In game development, designers are unlikely to apply as stringent an organisation of elements, and as a result they can miss out on the advantages of this type of system. Most design documents are unlikely to structure information about game systems in anything other than a linear jumble. Here’s a typical jumble of game that we might typically see in the course of reading a design document.
This organisation of this information tells us nothing about the interrelationships and the dependencies of each system and the lack of weighting or order makes it quite difficult for outsiders to understand. But we can improve on this jumble by creating a hierarchy;
This tree diagram tells us three important things that the jumble could never say.
Firstly it gives us information about elements of the game which are made up of groupings of several smaller elements. The story is made up of a bundle of missions, and the missions are bundles of different interrelating game systems. Understanding elements as being made up of groups of other elements helps create a clearer picture of the process. It teaches the team that it’s a mistake to start writing the plot until we know what types of missions will work, and it also explains that mission design needs to wait until we know what our game systems are going to be.
Secondly this diagram tells us the dependencies between systems that are important in development. The jumping system can only be implemented properly after the completion of the running system, there’s no point in polishing the turret system until we get a sense of how the vehicles carrying the turrets work.
Finally the hierarchy gives us information based on the application of one other criteria. I’ve placed what I feel are the most important aspects of the game design at the bottom of the tree. The lower an item is placed, the earlier it needs to be implemented, giving more time for polish and iterative work. Using a tree like this in development, I would encourage the team to tackle elements at the bottom of the tree first, slowly moving up the hierarchy until the team moves into content creation (missions and story) in the final stage of development. In a sense this tree is stating ‘don’t worry about the stuff at the top of the hierarchy now, we have fundamentals to concentrate on’.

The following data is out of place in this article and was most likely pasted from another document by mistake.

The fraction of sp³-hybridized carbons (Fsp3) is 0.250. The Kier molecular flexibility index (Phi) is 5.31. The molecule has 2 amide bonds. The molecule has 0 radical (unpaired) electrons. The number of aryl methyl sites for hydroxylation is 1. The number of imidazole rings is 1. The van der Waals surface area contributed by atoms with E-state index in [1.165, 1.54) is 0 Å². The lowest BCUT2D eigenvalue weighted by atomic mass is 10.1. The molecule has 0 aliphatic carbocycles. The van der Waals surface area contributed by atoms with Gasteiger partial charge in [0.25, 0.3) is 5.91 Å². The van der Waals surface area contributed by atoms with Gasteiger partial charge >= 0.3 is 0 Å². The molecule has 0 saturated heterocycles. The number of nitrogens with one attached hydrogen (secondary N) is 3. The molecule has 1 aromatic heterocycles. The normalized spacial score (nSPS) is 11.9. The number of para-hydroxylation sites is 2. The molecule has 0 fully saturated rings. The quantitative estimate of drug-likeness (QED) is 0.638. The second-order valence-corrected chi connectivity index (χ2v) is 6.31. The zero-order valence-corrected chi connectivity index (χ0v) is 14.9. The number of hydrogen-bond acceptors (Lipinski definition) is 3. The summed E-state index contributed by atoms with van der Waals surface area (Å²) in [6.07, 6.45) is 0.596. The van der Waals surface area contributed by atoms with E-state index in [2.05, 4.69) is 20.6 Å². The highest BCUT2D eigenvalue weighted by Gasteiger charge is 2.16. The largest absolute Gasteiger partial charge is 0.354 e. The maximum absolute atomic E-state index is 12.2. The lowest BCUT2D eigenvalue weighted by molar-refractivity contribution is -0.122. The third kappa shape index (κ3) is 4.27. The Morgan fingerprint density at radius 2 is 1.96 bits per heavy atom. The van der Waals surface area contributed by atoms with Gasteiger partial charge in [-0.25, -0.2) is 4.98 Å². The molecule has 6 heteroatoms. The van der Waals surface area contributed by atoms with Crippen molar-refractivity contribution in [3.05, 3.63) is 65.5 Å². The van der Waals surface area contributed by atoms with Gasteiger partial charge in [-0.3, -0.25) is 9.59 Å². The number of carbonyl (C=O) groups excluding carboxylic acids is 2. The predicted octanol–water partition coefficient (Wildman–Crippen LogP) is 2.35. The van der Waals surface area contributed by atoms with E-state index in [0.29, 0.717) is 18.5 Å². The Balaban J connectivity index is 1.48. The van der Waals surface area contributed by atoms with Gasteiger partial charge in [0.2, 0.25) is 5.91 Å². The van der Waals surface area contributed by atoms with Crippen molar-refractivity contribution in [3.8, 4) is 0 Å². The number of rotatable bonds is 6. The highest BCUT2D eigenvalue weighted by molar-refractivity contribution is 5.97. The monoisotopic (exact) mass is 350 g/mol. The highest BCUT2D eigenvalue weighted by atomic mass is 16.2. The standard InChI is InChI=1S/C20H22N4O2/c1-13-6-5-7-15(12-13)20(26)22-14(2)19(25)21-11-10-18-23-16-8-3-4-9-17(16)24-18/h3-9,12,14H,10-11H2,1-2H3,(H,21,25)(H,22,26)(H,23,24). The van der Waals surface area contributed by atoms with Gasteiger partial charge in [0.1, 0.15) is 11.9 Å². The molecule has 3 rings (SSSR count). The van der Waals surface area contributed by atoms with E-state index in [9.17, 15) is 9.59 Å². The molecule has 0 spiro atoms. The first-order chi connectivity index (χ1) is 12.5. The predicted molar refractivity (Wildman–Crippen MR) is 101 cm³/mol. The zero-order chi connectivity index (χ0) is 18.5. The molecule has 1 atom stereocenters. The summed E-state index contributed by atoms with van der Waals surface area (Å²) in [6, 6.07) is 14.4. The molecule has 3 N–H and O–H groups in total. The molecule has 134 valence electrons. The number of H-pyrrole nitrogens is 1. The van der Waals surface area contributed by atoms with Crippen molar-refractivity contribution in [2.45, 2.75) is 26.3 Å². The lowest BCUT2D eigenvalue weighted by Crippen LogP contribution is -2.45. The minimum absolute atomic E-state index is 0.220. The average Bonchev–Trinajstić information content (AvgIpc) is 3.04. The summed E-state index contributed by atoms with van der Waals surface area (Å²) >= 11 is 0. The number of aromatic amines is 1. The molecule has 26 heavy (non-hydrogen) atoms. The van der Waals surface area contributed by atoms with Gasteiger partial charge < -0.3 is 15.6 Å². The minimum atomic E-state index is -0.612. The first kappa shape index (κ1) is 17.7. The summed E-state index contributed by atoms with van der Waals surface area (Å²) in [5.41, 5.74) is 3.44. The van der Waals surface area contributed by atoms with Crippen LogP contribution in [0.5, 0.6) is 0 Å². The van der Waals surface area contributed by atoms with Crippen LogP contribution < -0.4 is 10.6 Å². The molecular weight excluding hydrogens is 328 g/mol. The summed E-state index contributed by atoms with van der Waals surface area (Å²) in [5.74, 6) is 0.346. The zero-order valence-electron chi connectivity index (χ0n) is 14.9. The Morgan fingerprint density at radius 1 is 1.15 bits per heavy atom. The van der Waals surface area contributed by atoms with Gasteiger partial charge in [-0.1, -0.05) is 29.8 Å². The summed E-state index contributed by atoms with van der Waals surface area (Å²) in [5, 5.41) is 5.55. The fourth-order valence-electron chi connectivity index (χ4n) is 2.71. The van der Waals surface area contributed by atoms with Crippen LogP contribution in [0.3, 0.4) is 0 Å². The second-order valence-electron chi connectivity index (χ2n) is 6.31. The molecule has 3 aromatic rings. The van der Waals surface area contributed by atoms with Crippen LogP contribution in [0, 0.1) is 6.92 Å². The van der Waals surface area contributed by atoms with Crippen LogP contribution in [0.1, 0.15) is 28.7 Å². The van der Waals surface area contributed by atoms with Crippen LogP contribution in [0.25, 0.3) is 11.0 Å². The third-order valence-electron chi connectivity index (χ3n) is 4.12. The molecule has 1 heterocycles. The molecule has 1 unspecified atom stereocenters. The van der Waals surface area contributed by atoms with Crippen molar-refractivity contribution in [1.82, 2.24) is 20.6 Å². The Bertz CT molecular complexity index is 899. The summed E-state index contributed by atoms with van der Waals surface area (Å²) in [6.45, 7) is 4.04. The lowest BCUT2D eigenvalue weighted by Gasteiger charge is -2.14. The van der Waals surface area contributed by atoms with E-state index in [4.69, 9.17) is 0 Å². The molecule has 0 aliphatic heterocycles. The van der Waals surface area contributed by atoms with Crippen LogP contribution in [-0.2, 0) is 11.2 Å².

Hierarchies like these can be a very useful reference point throughout the development of a game. They allow designers map out the entire game at an early stage, in a way that is easily communicated to others and can act as a point of reference throughout the developmental process. They let project managers see at an instant the most effective scheduling order for gameplay related code and art assets, as well any potential bottlenecks and important dependencies. They give coders a familiar and organised vision of gameplay modules that they can understand in an instant without trawling through wordy design documentation, and they can also give senior management and publishers an overview of the project and information about possible budgetary requirements in an instant.